Guide to the Building Permit Process in the GTA

Guide to the Building Permit Process in the GTA

Planning Your Project:

Project planning is important, determining requirements and resources, including whether your project needs a building permit or not. If it is required, then understanding which zoning requirements and applicable zoning bylaw applies to your property is paramount. In the Greater Toronto Area (GTA) perspective, a building permit application has three major phases:

1. Preliminary Zoning Review

2. Building Code Review

3. Building Inspection

As we have experienced, from the date of permit application to building permit issuance it takes an average of 4 weeks and sometime up to 12 weeks, depending on the workload of the local authorities’ departments involved. To ensure the permit application goes smoothly and minimize lost time in responding to any comments from the respective departments, being ready and prepared has to be prioritized.

Research Your Zoning By-Law

Zoning by-law information of properties can be acquired through zoning searches from all GTA city/municipalities website. Once a zoning search is submitted it will take you to the zoning by-law information pages or document. Most GTA zoning by-law documents will include Land use, Building use, Structure size, Height, Location and more. The specific local jurisdiction’s Zoning By-Laws will have information on building, lot coverages and setbacks. Zoning documents also has information on all allowed uses for a certain address in the GTA.

Preliminary Design Phase

After you sign with us, an on-site visit to measure and document of the existing building (for a renovation/addition project) will be scheduled. Next we will meet to discuss your wish list/s for your project. Once the wish list is finalized, the preliminary design process will commence. The 1st design draft will be about 2 weeks time after the contract signing. The first draft that we will send you has a Site Plan, (Existing and)Proposed Elevations, (Existing and) Proposed Floor Plans and Sections. The preliminary design will be created to comply to all zoning requirements unless upon client’s direction to do otherwise, where a minor variance application will be considered.

Design Development Phase

This is the part where design revisions  will be made according to clients comments. There will be a back and forth  for this process, until the time all parties are satisfied with the designs. High level budget options can be looked at by a contractors, as needed. We can do that with an in-house consultant or one contractor can be client recommended wherein coordination between us and that recommended contractor will occur. At this point the drawings will be coordinated with our Structural and HVAC consultants, for them to start their work on the project.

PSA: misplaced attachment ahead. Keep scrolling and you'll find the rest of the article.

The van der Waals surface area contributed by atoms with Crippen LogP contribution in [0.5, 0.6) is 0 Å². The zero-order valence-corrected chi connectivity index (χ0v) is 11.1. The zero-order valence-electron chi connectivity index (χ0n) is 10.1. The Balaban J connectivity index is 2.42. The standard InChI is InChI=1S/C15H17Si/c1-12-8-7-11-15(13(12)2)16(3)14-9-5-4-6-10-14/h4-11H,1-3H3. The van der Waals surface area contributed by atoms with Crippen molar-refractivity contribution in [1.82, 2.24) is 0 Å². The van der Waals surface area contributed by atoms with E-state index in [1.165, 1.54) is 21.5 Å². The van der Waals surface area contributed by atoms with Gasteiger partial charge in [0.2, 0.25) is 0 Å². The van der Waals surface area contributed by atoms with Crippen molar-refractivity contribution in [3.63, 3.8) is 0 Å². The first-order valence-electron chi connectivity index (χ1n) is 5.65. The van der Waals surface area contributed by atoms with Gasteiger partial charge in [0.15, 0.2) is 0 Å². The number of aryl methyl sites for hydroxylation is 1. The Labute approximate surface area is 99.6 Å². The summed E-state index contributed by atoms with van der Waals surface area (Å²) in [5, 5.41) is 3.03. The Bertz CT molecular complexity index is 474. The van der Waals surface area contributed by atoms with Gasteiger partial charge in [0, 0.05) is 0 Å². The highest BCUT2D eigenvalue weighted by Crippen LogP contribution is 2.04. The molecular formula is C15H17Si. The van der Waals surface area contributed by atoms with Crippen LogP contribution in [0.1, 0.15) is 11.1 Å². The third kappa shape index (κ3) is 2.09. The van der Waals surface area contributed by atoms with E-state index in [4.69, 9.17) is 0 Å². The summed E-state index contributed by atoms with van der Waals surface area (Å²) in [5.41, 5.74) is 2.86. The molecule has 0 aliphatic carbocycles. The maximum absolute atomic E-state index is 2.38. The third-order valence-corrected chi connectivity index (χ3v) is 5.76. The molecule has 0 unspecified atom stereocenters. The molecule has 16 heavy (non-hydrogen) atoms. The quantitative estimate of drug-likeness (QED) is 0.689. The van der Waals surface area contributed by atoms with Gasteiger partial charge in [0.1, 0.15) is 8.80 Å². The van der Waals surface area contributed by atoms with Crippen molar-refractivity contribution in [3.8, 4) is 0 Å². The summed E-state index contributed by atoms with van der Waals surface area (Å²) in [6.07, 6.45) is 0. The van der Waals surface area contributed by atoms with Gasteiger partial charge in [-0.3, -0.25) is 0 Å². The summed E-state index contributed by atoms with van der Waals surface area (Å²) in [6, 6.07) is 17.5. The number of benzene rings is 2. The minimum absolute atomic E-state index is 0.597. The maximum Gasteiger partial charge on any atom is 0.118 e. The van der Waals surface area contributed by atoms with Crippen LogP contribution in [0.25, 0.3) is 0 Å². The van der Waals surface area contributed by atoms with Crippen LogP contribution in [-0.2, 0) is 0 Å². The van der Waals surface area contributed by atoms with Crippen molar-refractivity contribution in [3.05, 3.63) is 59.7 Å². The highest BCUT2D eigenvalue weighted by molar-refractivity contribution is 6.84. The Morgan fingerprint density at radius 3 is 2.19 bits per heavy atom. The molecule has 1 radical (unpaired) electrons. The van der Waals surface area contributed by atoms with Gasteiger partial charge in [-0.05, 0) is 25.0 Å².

Preparation of Building Permit Drawing

Upon final design approval and confirmation, the building permit drawings set will start to be finalized. There will be consultants involved (as needed case-by-case) in this process:

1. Lot Grading Consultant 2. Arborist Consultant 3. Structural Engineer 4. HVAC Engineer

Consultant drawings will be cross checked and we will look for coherence and consistency. This is a important  since improperly coordinated drawings between all consultants will provide confusion and serious delay during construction.

Building Permit Application

After coordination of all the consultants, a set for submission will be produced which will be submitted to the building permit department. After initial submission and according to the building code, there are time limits that the Building department has to complete it first review.

Specifically for Toronto, you can download a very informative building permit guide here:

Toronto Building Permit Guide

A building permit takes, 5 to 20 days depending on its class & size determination.

Provided the submitted drawings set meets zoning requirements & provide all the necessary information:

  • 5 days – Residential fast track, maximum 100 m2 (1076 sq..ft.) Additions, interior alterations to 1 or 2 Family Dwellings.
  • 10 days – Single Family Residential Dwelling.
  • 15 days – Part 9 Buildings, Multi Family Residential, Commercial & Industrial less than 600 m2 & not over 3 stories.
  • 20 days – Part 3 Buildings, Residential, Commercial & Industrial over 600 m2 & more than 3 stories.